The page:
As we shuffled through the halls of the Vatican Museums, we were packed like sardines, herded like cattle, moving like a flock of sheep. Not much thinking was required of us, except maybe to keep on walking—do not stop in the immediate path of another person and hinder the current of this sea of people. It was crowded, and it was not even peak tourist season. Any solo wanderer attempting to meander through these dozens of rooms would swiftly be swept up by the mass of tourists pouring through the galleries. Each tourist seemed to be in one gigantic rush toward an end goal: the Sistine Chapel.
Reflecting on this experience, I am instantly reminded of the final passage from a short story, “Dark Neighborhood” by Vanessa Onwuemezi. It’s about a line of people waiting for the gates to open, a story where there is nothing for the characters to do except wait for their unknown and unpromised salvation. When the gates finally open, the narrator can’t help but wonder about the point of it all:
“Compelled I keep marching forwards on my toes in this endless advance that goes nowhere, and I ask myself why we can’t turn around, why we never turned around to look for some other way through. Why us starved people have been waiting, wanting hopeless wants and are now running towards them in the night as a sea of heads. Silence has fallen on us, no cries of bliss, all is covered in a layer of hush as we dampen down, a fog hanging low. And I look around at the other people, at the backs and sides of their heads, while they are staring straight ahead only ahead.”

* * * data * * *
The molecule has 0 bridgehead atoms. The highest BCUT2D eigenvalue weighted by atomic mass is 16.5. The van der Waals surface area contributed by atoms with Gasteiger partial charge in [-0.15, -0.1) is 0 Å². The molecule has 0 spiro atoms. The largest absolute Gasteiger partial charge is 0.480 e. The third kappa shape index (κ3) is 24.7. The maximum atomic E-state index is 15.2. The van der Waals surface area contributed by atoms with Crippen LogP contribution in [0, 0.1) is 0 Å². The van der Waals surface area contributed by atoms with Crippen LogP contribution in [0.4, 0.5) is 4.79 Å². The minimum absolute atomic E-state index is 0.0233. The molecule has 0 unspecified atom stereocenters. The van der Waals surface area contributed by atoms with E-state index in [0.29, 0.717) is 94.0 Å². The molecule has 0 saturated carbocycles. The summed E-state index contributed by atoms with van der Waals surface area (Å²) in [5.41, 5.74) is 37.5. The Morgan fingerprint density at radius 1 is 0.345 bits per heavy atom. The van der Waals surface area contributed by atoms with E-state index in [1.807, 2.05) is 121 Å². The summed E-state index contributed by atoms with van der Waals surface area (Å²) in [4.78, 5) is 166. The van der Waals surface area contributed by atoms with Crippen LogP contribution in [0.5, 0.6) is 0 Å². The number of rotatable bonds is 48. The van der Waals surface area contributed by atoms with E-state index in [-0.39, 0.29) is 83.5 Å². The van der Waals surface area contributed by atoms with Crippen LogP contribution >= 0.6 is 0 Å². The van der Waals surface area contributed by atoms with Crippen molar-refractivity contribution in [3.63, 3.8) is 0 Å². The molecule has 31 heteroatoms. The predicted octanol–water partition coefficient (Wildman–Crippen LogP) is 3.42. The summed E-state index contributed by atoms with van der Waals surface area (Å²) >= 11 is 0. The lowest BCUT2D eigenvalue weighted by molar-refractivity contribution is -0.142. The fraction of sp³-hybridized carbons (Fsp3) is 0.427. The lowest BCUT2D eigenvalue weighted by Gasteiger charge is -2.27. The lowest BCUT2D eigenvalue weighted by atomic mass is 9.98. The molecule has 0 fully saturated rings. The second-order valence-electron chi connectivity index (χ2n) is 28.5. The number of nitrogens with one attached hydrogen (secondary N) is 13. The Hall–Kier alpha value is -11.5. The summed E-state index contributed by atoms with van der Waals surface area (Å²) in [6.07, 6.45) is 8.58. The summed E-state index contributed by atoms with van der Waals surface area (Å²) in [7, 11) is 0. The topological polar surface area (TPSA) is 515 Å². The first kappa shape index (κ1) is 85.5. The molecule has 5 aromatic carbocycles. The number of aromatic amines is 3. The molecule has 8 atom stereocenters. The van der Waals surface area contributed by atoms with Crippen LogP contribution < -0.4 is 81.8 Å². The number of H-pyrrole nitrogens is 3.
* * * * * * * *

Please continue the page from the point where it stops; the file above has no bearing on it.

By the time I made it to the final destination—my neck craned up, dazed by the dazzling sights overhead—I couldn’t help but feel a similar wondering sensation. Sure, the Sistine Chapel is renowned for a variety of reasons—Michelangelo himself, his Creation of Adam, the Fall of Man and the Expulsion from Paradise, and The Last Judgment—but it’s often sold as the highlight of a visit to the Vatican Museums, as if it’s a cut above the rest. But if you’re willing to take the time and “look for some other way through,” you can find the works of Caravaggio, Raphael, DaVinci, and more. There’s so much to see, you’ll find yourself lost in the endless details of the frescoes of Raphael, accidentally stumbling upon iconic paintings such as The School of Athens or The Transfiguration. All of a sudden you’ll realize the gorgeous corridor you’re walking through—gleaming gold, green, and blue—is actually the Gallery of Maps, and at every step of the way there’s more to discover on the walls and ceiling.